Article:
My dear Prime Minister,
THE IMPERIAL CONFERENCE
Yesterday Sir Horace Hamilton, the permanent head of the Board of Trade, lunched with me and we had a most interesting talk about economic issues at the next Imperial Conference. I had sent him in his personal capacity copies of my memoranda and he said he was particularly interested in those upon American competition and on advertising British goods in the overseas Empire. 
First we discussed the possible date, and Hamilton expressed his strong conviction that October 1929 would prove impossible; this led to consideration of the chances of a Labour Government.
Hamilton did not consider such a happening very probable, but thought that if Labour obtained power or came into office by an arrangement with the Liberals, it would certainly lead to the abolition of the sugar and tea taxes with the consequent elimination of the preferences on these articles. He thought the dried fruit preferences unlikely to be touched, and the wine and tobacco preferences he regarded as safe. I impressed upon him that the repeal of the sugar preference without any effective equivalent would have a most serious effect.
We then talked about documentation, and he promised to give the idea of surveys of the competitive position in regard to industries careful consideration. Finally I suggested the formation of a small circle of say ten men, including Hamilton, Chapman  and one more junior man from the Board of Trade, Hacking  the Minister for the Department of Overseas Trade, Elliot  and Ormsby-Gore  Whiskard  from the Dominions Office, Chadwick  from the Imperial Economic Committee, Tallents  from the Empire Marketing Board, together with Casey  and myself. The idea being to meet at dinner once a month for the next six months and to discuss in the most informal way Imperial Economic questions, with the object of forming some ideas which might prove useful when the Board of Trade and the Dominions Office begin seriously to tackle conference questions. Hamilton was quite interested and promised carefully to consider the idea.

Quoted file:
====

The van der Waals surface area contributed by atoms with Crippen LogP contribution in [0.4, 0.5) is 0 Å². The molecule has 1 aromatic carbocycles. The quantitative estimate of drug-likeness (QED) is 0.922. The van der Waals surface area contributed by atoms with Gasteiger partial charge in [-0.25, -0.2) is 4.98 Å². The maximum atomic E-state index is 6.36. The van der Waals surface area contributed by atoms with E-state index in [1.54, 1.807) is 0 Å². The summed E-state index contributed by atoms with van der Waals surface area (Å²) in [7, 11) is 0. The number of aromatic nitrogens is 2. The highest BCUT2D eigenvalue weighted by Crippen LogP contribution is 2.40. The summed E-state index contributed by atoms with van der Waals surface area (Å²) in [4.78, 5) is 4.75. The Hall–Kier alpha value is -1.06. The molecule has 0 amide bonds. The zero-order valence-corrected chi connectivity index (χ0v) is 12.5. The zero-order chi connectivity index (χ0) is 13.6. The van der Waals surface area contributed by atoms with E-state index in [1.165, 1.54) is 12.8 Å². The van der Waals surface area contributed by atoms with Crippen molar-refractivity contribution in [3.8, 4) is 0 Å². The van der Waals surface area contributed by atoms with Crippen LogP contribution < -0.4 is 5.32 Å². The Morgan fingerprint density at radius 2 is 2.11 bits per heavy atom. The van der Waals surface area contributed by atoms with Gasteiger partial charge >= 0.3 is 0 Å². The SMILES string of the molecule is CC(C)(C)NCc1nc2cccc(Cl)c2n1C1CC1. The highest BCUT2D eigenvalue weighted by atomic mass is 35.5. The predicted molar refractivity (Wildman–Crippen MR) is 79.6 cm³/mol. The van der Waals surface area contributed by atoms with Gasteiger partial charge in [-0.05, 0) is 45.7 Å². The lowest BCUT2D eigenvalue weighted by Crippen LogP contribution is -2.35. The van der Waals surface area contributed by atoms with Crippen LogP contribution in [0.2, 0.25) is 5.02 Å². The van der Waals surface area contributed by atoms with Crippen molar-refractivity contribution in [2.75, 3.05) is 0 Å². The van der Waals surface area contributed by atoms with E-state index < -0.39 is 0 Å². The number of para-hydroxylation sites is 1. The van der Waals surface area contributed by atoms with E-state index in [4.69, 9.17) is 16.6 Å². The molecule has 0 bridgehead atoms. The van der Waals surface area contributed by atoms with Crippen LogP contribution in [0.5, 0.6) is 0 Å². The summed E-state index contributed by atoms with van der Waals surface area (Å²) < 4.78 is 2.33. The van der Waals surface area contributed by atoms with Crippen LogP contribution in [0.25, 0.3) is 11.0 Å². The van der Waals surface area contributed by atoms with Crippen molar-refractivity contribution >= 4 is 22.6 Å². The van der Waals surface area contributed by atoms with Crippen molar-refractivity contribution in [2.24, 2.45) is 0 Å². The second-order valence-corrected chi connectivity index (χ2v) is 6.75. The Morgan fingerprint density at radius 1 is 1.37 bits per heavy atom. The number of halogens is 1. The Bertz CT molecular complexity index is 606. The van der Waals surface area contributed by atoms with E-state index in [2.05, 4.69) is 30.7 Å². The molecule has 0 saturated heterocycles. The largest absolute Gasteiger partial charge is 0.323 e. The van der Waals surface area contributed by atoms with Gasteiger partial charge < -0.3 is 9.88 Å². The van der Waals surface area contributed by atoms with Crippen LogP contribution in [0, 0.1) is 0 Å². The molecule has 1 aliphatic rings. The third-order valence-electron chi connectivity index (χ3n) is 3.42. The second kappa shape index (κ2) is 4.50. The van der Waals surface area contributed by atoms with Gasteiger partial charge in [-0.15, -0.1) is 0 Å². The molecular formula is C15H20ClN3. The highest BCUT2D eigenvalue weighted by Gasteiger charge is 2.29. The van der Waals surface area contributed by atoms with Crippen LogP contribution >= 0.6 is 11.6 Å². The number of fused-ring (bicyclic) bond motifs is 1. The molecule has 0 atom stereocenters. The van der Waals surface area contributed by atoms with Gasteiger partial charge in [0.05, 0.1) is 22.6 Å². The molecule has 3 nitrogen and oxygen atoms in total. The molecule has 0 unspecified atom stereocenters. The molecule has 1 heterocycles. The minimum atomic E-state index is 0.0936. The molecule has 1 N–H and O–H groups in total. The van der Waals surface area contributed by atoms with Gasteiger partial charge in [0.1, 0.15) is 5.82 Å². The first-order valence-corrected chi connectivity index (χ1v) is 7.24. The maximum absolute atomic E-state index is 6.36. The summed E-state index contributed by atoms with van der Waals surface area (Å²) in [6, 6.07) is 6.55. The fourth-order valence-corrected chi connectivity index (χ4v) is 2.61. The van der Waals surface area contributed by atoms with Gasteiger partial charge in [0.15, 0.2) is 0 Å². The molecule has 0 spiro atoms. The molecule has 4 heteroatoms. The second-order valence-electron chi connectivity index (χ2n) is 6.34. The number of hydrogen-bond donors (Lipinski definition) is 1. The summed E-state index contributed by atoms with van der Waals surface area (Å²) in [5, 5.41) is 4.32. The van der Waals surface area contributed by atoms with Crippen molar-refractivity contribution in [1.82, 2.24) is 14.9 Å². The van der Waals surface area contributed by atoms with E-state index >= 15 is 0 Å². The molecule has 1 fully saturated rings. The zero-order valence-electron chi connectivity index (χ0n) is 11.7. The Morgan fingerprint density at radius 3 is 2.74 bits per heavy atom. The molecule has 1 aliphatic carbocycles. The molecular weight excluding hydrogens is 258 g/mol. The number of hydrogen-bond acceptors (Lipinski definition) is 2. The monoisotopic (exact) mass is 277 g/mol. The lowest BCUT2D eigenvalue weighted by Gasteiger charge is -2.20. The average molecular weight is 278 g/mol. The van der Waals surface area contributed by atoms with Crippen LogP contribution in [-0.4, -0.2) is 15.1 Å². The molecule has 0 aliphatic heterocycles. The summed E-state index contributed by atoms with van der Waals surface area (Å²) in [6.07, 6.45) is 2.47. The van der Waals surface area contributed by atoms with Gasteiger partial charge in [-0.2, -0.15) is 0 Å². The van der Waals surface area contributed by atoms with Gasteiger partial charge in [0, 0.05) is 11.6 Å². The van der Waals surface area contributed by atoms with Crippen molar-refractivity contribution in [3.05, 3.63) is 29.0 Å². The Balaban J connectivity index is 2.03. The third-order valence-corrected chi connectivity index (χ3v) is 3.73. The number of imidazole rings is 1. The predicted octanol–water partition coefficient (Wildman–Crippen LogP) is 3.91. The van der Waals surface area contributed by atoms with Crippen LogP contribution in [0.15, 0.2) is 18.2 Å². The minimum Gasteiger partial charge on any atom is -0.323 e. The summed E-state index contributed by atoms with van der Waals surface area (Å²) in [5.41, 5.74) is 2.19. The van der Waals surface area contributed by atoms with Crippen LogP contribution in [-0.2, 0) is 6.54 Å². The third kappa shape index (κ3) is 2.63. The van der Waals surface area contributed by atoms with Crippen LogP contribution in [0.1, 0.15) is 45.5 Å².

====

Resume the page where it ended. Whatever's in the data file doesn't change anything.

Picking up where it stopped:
I am now enclosing Memorandum No. 5, which deals with the preferential systems as between Great Britain and the Dominions and Colonies.  I undertook to do something on this subject at the definite request of Amery , who wrote and said that he did not think any comprehensive survey had been made, and that he thought something of the sort would be useful. I therefore thought it was as well to make an attempt and put it into this series. The closer one gets to any attempt to assess the real value of preferential rebates to the country receiving them, the more difficult it becomes to find any sound basis, and I feel quite sure that a much better way would be to take the more important industries which benefit under preference and to draw up notes on the effect of the preference on each industry. I shall try to get out a series of notes of that character during the next three or four months. Meantime the present memorandum may serve some useful purpose. I should, however, particularly like to ask for your comments on it and for any suggestions that you may feel inclined to let me have.
I am also forwarding a leading article from last week's Times Trade Supplement. This is really an article which I prepared and which the Editor  published in a condensed form as a leader.
It brings out the idea of a priority list for British loans to assist Empire development, based on the idea that the development of certain parts of the Empire will benefit Great Britain much more rapidly and more directly than the development of certain other parts.
TARIFF COMMITTEE'S REPORT
I have not yet received a copy of Professor Brigden's  amended version of your Tariff Committee's Report. If this has not been sent by the time this letter reaches you, I should be very glad if you would be good enough to arrange for me to receive it.
ANIMAL HEALTH RESEARCH